Artificial intelligence used in drug detective work.

Artificial intelligence used in drug detective work.

Computers running artificial-intelligence algorithms might soon be helping forensic scientists to profile illegal drugs, according to scientists at the University of Strathclyde, UK.

Niamh NicDa?id and colleagues have found a way to help classify ecstasy pills and identify which clandestine laboratory a particular sample comes from. Using inductively coupled plasma mass spectrometry (ICP-MS), a technique more famous for its application to geology, NicDa?id measures the inorganic impurities in each tablet to create a ’chemical fingerprint’. By comparing the fingerprints with each other, similar pills can be grouped together.

Until now, the main obstacle to this kind of forensic analysis has not been measuring a pill’s fingerprint, but rather analysing the data properly. Traditional chemometric techniques fail because of the huge variation in chemical composition between tablets.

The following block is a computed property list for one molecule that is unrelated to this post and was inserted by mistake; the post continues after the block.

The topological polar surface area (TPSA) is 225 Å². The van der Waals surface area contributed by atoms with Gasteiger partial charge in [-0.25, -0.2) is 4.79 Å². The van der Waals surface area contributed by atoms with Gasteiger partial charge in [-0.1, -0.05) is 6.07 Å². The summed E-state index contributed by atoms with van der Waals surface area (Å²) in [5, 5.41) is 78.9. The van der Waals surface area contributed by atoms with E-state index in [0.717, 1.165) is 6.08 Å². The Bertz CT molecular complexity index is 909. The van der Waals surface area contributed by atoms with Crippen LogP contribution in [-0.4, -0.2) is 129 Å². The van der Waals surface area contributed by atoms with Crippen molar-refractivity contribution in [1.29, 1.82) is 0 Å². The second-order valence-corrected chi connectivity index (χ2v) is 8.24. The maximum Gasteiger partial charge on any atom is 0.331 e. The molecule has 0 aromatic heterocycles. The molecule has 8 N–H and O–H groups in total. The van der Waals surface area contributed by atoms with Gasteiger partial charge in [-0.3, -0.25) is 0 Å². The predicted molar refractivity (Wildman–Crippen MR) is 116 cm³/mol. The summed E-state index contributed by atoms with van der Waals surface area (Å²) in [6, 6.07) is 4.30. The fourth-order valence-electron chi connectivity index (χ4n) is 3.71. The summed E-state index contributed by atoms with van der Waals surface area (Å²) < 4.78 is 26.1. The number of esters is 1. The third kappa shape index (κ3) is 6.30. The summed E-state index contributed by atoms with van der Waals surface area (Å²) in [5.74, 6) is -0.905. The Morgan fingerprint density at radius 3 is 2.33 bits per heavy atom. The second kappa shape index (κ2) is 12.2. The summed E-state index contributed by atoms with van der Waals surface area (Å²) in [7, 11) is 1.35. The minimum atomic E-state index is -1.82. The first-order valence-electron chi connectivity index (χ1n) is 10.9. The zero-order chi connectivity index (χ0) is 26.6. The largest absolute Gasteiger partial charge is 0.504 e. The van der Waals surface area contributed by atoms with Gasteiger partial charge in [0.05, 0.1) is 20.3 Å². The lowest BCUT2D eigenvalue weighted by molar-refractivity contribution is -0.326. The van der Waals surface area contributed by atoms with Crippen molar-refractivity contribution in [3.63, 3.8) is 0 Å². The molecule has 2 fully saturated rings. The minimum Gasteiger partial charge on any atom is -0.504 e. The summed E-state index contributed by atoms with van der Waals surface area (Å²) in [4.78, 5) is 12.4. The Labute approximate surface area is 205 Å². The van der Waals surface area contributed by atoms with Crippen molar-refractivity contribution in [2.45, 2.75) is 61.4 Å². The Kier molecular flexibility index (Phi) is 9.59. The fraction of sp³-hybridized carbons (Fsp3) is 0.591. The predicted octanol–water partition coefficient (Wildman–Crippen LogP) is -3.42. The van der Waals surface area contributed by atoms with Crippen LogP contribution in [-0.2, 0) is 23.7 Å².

The Strathclyde researchers turned to artificial neural networks which work in much the same way as the human brain. One particular advantage of neural networks is that no prior assumptions are made. To sort samples into groups, traditional chemometric techniques often require extra information, such as the number of categories that are expected. Neural networks, however, need to be trained and must ’learn’ how to analyse data correctly.

Batches of 100 neural networks were repeatedly generated, but NicDa?id selected only the best 20 performing examples for use in the final analysis. This process was repeated until 100 networks were obtained. Although every neural network is individual, this Darwinian-like survival of the fittest ensures that each is up to the job. Of the 96 tablets analysed, between 96 and 99 per cent were assigned correctly to the group they came from.

NicDa?id explained that while the work is still in its conceptual stages, there are high hopes for further developments: ’at present most of our work has been looking at amphetamines, specifically ecstasy. But we have a lot of data for other narcotics, such as heroin, and there is no reason why neural networks couldn’t be applied to these’.

Ian Farrell